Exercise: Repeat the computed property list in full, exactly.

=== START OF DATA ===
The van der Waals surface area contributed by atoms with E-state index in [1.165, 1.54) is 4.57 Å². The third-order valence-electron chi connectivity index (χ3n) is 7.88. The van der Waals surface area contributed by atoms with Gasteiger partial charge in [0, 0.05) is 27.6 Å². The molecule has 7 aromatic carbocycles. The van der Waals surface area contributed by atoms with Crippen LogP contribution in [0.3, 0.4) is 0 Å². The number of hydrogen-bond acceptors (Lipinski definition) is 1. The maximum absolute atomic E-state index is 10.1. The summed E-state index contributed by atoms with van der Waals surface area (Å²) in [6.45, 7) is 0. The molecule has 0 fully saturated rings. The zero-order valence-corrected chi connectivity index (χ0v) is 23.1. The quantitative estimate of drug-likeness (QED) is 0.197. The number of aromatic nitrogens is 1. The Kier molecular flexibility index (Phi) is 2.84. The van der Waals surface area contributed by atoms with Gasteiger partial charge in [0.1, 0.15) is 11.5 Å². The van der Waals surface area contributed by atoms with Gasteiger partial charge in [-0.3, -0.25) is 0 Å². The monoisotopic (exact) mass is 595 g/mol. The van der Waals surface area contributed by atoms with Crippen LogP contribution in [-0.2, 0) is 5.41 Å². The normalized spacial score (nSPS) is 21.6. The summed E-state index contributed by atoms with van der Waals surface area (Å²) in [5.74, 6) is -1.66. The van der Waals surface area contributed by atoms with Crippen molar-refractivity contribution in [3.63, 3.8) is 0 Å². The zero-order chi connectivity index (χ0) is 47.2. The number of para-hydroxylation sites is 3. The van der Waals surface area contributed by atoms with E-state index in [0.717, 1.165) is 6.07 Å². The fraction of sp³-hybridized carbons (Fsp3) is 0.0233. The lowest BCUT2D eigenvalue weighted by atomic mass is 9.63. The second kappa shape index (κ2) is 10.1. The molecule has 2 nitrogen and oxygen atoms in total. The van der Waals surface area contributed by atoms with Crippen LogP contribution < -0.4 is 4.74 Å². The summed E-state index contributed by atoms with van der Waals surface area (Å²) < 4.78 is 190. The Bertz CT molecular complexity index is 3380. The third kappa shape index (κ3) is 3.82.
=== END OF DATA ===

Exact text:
The van der Waals surface area contributed by atoms with E-state index in [1.165, 1.54) is 4.57 Å². The third-order valence-electron chi connectivity index (χ3n) is 7.88. The van der Waals surface area contributed by atoms with Gasteiger partial charge in [0, 0.05) is 27.6 Å². The molecule has 7 aromatic carbocycles. The van der Waals surface area contributed by atoms with Crippen LogP contribution in [0.3, 0.4) is 0 Å². The number of hydrogen-bond acceptors (Lipinski definition) is 1. The maximum absolute atomic E-state index is 10.1. The summed E-state index contributed by atoms with van der Waals surface area (Å²) in [6.45, 7) is 0. The molecule has 0 fully saturated rings. The zero-order valence-corrected chi connectivity index (χ0v) is 23.1. The quantitative estimate of drug-likeness (QED) is 0.197. The number of aromatic nitrogens is 1. The Kier molecular flexibility index (Phi) is 2.84. The van der Waals surface area contributed by atoms with Gasteiger partial charge in [0.1, 0.15) is 11.5 Å². The van der Waals surface area contributed by atoms with Gasteiger partial charge in [-0.3, -0.25) is 0 Å². The monoisotopic (exact) mass is 595 g/mol. The van der Waals surface area contributed by atoms with Crippen LogP contribution in [-0.2, 0) is 5.41 Å². The normalized spacial score (nSPS) is 21.6. The summed E-state index contributed by atoms with van der Waals surface area (Å²) in [5.74, 6) is -1.66. The van der Waals surface area contributed by atoms with Crippen molar-refractivity contribution in [3.63, 3.8) is 0 Å². The zero-order chi connectivity index (χ0) is 47.2. The number of para-hydroxylation sites is 3. The van der Waals surface area contributed by atoms with E-state index in [0.717, 1.165) is 6.07 Å². The fraction of sp³-hybridized carbons (Fsp3) is 0.0233. The lowest BCUT2D eigenvalue weighted by atomic mass is 9.63. The second kappa shape index (κ2) is 10.1. The molecule has 2 nitrogen and oxygen atoms in total. The van der Waals surface area contributed by atoms with Crippen LogP contribution < -0.4 is 4.74 Å². The summed E-state index contributed by atoms with van der Waals surface area (Å²) < 4.78 is 190. The Bertz CT molecular complexity index is 3380. The third kappa shape index (κ3) is 3.82.